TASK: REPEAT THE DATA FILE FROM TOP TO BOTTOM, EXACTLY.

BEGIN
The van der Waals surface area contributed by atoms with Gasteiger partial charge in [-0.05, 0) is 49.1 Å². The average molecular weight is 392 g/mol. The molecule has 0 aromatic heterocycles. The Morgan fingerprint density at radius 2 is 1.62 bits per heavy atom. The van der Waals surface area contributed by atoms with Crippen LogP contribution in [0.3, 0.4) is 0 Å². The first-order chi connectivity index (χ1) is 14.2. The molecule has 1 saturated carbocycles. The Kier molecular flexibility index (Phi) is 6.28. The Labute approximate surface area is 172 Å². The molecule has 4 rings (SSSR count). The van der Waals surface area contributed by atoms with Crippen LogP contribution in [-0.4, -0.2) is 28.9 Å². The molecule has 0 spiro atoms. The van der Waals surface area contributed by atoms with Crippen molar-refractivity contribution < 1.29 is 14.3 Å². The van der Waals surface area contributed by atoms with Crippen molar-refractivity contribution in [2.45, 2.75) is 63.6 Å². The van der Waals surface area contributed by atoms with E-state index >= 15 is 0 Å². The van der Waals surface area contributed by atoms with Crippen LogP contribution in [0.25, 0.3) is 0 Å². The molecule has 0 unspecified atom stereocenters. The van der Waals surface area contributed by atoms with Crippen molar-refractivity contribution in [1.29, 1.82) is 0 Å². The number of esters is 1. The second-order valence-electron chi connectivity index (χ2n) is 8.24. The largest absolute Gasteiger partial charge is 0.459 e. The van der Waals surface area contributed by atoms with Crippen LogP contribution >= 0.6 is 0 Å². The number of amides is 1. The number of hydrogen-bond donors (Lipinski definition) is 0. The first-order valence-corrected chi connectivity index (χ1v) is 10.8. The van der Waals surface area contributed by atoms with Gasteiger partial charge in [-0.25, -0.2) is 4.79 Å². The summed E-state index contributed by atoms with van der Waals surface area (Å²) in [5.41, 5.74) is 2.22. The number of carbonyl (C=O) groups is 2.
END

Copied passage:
The van der Waals surface area contributed by atoms with Gasteiger partial charge in [-0.05, 0) is 49.1 Å². The average molecular weight is 392 g/mol. The molecule has 0 aromatic heterocycles. The Morgan fingerprint density at radius 2 is 1.62 bits per heavy atom. The van der Waals surface area contributed by atoms with Crippen LogP contribution in [0.3, 0.4) is 0 Å². The first-order chi connectivity index (χ1) is 14.2. The molecule has 1 saturated carbocycles. The Kier molecular flexibility index (Phi) is 6.28. The Labute approximate surface area is 172 Å². The molecule has 4 rings (SSSR count). The van der Waals surface area contributed by atoms with Crippen LogP contribution in [-0.4, -0.2) is 28.9 Å². The molecule has 0 spiro atoms. The van der Waals surface area contributed by atoms with Crippen molar-refractivity contribution < 1.29 is 14.3 Å². The van der Waals surface area contributed by atoms with Crippen molar-refractivity contribution in [2.45, 2.75) is 63.6 Å². The van der Waals surface area contributed by atoms with E-state index >= 15 is 0 Å². The van der Waals surface area contributed by atoms with Crippen LogP contribution in [0.25, 0.3) is 0 Å². The molecule has 0 unspecified atom stereocenters. The van der Waals surface area contributed by atoms with Crippen molar-refractivity contribution in [1.29, 1.82) is 0 Å². The number of esters is 1. The second-order valence-electron chi connectivity index (χ2n) is 8.24. The largest absolute Gasteiger partial charge is 0.459 e. The van der Waals surface area contributed by atoms with Crippen LogP contribution >= 0.6 is 0 Å². The number of amides is 1. The number of hydrogen-bond donors (Lipinski definition) is 0. The first-order valence-corrected chi connectivity index (χ1v) is 10.8. The van der Waals surface area contributed by atoms with Gasteiger partial charge in [-0.25, -0.2) is 4.79 Å². The summed E-state index contributed by atoms with van der Waals surface area (Å²) in [5.41, 5.74) is 2.22. The number of carbonyl (C=O) groups is 2.